Half of UK Firms Hacked
April 19, 2017
large and small are being urged to protect themselves against
cyber crime after new Government statistics found nearly half of
all UK businesses suffered a cyber breach or attack in the past
Cyber Security Breaches Survey 2017
reveals nearly seven in ten large businesses identified a breach
or attack, with the average cost to large businesses of all
breaches over the period being £20,000 and in some cases
reaching millions. The survey also shows businesses holding
electronic personal data on customers were much more likely to
suffer cyber breaches than those that do not (51 per cent
compared to 37 per cent).
The most common breaches or attacks were via fraudulent emails -
for example coaxing staff into revealing passwords or financial
information, or opening dangerous attachments - followed by
viruses and malware, such as people impersonating the
organisation online and ransomware.
Businesses also identified these common breaches as their single
most disruptive breach, and the vast majority of them could have
been prevented using the Government-backed, industry supported
Cyber Essentials scheme, a source of expert guidance showing how
to protect against these threats.
These new statistics show businesses across the UK are being
targeted by cyber criminals every day and the scale and size of
the threat is growing, which risks damaging profits and customer
The Government has committed to investing £1.9 billion to
protect the nation from cyber attacks to help make the UK the
safest place to live and do business online.
Business also has a role to play to protect customer data. The
government offers free advice, online training and Cyber
Essentials and Cyber Aware schemes.
The survey also revealed:
Of the businesses which identified a breach or attack, almost a
quarter had a temporary loss of files, a fifth had software or
systems corrupted, one in ten lost access to third party systems
they rely on, and one in ten had their website taken down or
Firms are increasingly concerned about data protection, with the
need to protect customer data cited as the top reason for
investing by half of all firms who spend money on cyber security
Following a number of high profile cyber attacks, businesses are
taking the threat seriously, with three quarters of all firms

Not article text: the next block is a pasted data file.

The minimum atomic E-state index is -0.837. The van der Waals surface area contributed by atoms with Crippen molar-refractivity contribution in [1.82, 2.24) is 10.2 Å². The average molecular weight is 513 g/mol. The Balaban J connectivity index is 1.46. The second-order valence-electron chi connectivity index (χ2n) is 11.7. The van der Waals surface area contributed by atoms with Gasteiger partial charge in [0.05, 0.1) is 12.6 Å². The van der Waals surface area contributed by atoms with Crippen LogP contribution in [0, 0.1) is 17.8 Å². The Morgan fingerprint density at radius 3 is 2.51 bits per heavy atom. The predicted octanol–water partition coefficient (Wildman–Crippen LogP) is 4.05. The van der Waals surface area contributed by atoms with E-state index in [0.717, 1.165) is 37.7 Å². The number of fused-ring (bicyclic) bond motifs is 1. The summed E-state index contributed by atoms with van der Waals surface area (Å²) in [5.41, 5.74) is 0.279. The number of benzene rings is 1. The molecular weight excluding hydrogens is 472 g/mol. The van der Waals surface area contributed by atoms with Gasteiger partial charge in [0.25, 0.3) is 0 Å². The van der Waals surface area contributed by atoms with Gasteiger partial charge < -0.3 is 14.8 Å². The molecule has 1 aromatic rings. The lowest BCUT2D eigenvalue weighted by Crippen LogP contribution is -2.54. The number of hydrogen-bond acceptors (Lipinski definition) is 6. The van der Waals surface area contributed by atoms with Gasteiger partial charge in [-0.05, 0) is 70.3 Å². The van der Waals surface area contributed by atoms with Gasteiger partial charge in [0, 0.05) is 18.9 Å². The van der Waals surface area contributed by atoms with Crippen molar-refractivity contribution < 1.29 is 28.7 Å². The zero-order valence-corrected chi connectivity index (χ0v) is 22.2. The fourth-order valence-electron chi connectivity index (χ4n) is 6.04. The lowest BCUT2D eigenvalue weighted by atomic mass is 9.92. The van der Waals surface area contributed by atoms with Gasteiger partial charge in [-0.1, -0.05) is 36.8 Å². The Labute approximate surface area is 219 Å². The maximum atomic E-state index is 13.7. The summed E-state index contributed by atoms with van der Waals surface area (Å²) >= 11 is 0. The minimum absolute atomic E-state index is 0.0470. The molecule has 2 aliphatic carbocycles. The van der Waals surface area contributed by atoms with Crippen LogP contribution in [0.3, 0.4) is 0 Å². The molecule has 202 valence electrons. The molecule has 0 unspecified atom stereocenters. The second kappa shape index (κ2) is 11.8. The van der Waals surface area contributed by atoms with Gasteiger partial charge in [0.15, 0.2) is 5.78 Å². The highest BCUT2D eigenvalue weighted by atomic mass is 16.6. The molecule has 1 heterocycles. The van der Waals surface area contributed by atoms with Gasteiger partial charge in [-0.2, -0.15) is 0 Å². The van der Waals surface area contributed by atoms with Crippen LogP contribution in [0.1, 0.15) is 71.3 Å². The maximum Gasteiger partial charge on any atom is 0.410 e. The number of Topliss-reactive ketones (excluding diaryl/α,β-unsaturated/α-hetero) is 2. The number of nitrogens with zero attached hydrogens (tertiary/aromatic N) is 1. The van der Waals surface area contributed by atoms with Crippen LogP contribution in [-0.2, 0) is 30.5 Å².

saying cyber security is a high priority for senior managers and
directors; nine in ten businesses regularly update their
software and malware protection; and two thirds of businesses
invest money in cyber security measures.
Small businesses can also be hit particularly hard by attacks,
with nearly one in five taking a day or more to recover from
their most disruptive breach.
Areas where industry could do more to protect itself include
around guidance on acceptably strong passwords (only seven in
ten firms currently do this), formal policies on managing cyber
security risk (only one third of firms), cyber security training
(only one in five firms), and planning for an attack with a
cyber security incident management plan (only one in ten firms).
All businesses which hold personal data will have to make sure
they are compliant with the new General Data Protection
Regulation (GDPR) legislation from May 2018. This will
strengthen the right to data protection, which is a fundamental
right, and allow individuals to have trust when they give their
The Cyber Breaches Survey is part of the Government’s five-year
National Cyber Security Strategy to transform this country’s
cyber security and to protect the UK online. As part of the
strategy, the Government recently opened the new National Cyber
Security Centre (NCSC), a part of GCHQ.
of the key objectives of the NCSC is to increase the UK’s
cyberspace resilience by working with and providing expert
advice tailored to organisations and businesses in every sector
of the UK economy and society.
Ciaran Martin, CEO of the National Cyber Security Centre, said:
“UK businesses must treat cyber security as a top priority if
they want to take advantage of the opportunities offered by the
UK’s vibrant digital economy.”
“The majority of successful cyber attacks are not that
sophisticated but can cause serious commercial damage. By
getting the basic defences right, businesses of every size can
protect their reputation, finances and operating capabilities.”
“Cyber Essentials, technical advice on CiSP and regularly
updated guidance on the NCSC website offers companies, big and
small, simple steps that can significantly reduce the risk of a